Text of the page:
- Schroeder, Timothy, Three Faces of Desire, (Oxford University Press, 2004)
- Schwartzman, Madeline, See Yourself Sensing: Redefining Human Perception (London: Black Dog Pub, 2011)
- Surowiecki, J, The Wisdom of Crowds (Doubleday, 2004)
Studio image by Heidi Yeo. Banner: Hans Op de Beeck, Staging Silence (3), video still (detail), 2019
Dissertation Studios 2020–21
Studio 01: Another Place
Out of a direct treatment of place, whether subjective or objective, emerges another place. It is neither new, nor fixed in time, but it has remained unexplored, scarcely documented – piles of lime and useless cicadas.
Studio 02: Feminist Approaches
The Dissertation Studio 02 seminar series will address feminist practices within architecture, history and activism.
Studio 03: Narrative and Storytelling
This studio focuses on modes of storytelling and narrative conventions. We will particularly consider how narrative intersects with, and informs, identity.
Studio 04: The Conquest of Joy
This studio encourages dialogues around the cultural production at a time when narratives founded on certainty have ceased to make sense.
Studio 05: This is my truth; show me yours: Post-truth, propaganda and bulls**t
This studio will look at the emergence of the notion of "post truth" and explore links between other ideas around propaganda and Harry Frankfurt’s argument about "bulls**t". We will consider the usefulness of these ideas, and how they can be explored in creative practice.
Studio 06: The Practice of Space – Writing Atmospheres in Art and Architecture
Nico de Oliveira
Dissertation Studio 06 looks at space as practice, since each location is a mutable entity framed as a moment in time, populated by individuals and shaped by their actions as artists, musicians, curators, designers, architects, writers and spectators.
Studio 07: Meaningful Work
This studio will consider the value of making in itself, independent of the product or outcome, exploring the idea of craft as meaningful work.
Studio 08: Speak, Form.
Dissertation Studio 8 asks: How is it that form might speak? This studio looks at the power of rhetoric, of the medium as message, of the figure as discourse.
Studio 09: Thinking with Ruins
This studio pays heed to these cultural forms and persuasions but asks, how might we productively think with ruins in the present?
Studio 10: Sport and Aesthetics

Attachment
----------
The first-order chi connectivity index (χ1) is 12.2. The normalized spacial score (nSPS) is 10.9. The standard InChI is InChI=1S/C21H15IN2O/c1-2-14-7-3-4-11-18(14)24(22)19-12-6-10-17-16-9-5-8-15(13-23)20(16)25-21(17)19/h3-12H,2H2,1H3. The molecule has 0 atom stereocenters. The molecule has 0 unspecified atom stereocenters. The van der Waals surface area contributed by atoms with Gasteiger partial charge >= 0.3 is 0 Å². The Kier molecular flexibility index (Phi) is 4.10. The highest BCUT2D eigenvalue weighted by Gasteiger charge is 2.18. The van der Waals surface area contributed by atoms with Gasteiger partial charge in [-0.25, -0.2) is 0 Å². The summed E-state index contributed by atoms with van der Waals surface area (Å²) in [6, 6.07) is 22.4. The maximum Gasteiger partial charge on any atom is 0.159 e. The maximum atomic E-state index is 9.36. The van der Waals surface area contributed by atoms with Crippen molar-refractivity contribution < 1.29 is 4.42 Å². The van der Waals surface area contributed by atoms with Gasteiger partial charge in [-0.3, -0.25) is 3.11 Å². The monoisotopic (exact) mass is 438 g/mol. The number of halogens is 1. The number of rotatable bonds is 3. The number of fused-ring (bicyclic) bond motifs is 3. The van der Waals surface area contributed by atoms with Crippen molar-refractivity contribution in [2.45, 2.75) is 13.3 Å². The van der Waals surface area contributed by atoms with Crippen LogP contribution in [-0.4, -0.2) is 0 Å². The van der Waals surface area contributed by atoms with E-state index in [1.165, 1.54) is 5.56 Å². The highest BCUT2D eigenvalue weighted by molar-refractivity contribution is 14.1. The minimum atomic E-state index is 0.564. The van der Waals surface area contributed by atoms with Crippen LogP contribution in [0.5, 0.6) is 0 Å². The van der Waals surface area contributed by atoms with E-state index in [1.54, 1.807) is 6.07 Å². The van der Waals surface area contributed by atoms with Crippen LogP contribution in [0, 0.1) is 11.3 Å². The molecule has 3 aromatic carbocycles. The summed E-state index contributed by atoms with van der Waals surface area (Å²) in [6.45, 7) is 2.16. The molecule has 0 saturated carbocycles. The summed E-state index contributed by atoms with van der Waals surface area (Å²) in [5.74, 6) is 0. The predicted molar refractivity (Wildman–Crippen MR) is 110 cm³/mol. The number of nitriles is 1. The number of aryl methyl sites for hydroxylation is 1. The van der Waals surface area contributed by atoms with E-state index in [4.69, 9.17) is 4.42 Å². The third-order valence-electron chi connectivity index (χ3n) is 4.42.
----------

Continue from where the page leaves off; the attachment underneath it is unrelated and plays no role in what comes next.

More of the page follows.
Dissertation Studio 10 will examine the concept of aesthetics as applied within that most everyday activity: sport.
Studio 11: Le Marteau Sans Maître (The Hammer without a Master)
In a networked world where knowledge and information seems to be accessible everywhere and in any form; and where people in distant places appear to speak to us in real time from our computer screens, Studio 11 tries to imagine an ‘immediate’ and performative experience of the world – outside language and not shaped by our intellect and will.
Studio 12: Material Culture and Transcultural Exchanges
Dissertation Studio 12 is concerned with the increasing complexity of the material and symbolic flows of fashion, textile, artefact and commodity.
Studio 13: B(read)
Focussing on two of life’s key ingredients, reading and bread, this Dissertation Studio offers sessions that will encourage you to experience and experiment with both.
Studio 14: Rewilding
In this Dissertation Studio, we will examine some of the many ways in which art, architecture, and design connect to the discourse on rewilding.
Studio 15: “If I stay silent nothing will change”: Identity, Politics, Social Change and Creative Culture(s)
This cross-disciplinary studio considers how power, culture, politics, identity, representation, activism, social media, and mass culture theory intersect with a range of arts practices, including photography, architecture, design and fine art, film studies, fashion and music, sound, pop art, and theatre.
Studio 16: A Material World
This Dissertation Studio will be based on the processes that are intrinsic to the design and making of textiles, however it will also be looking at the materiality of these textiles as objects.
Studio 17: Souvenir
This studio is concerned with those objects that are lent a particular enchantment because of their relationship with the past. It considers the role of memory and how it is embodied in cultural artefacts.
Studio 18: Modes of Human Exchange (Being-with and without)
This studio considers the current (exceptional) conditions of human exchange in a broader historical/social context, highlighting how facial/bodily gestures and the decorum of their physical/ambient surroundings have provided essential clues to the way we respond to, and interact with, the ‘other’.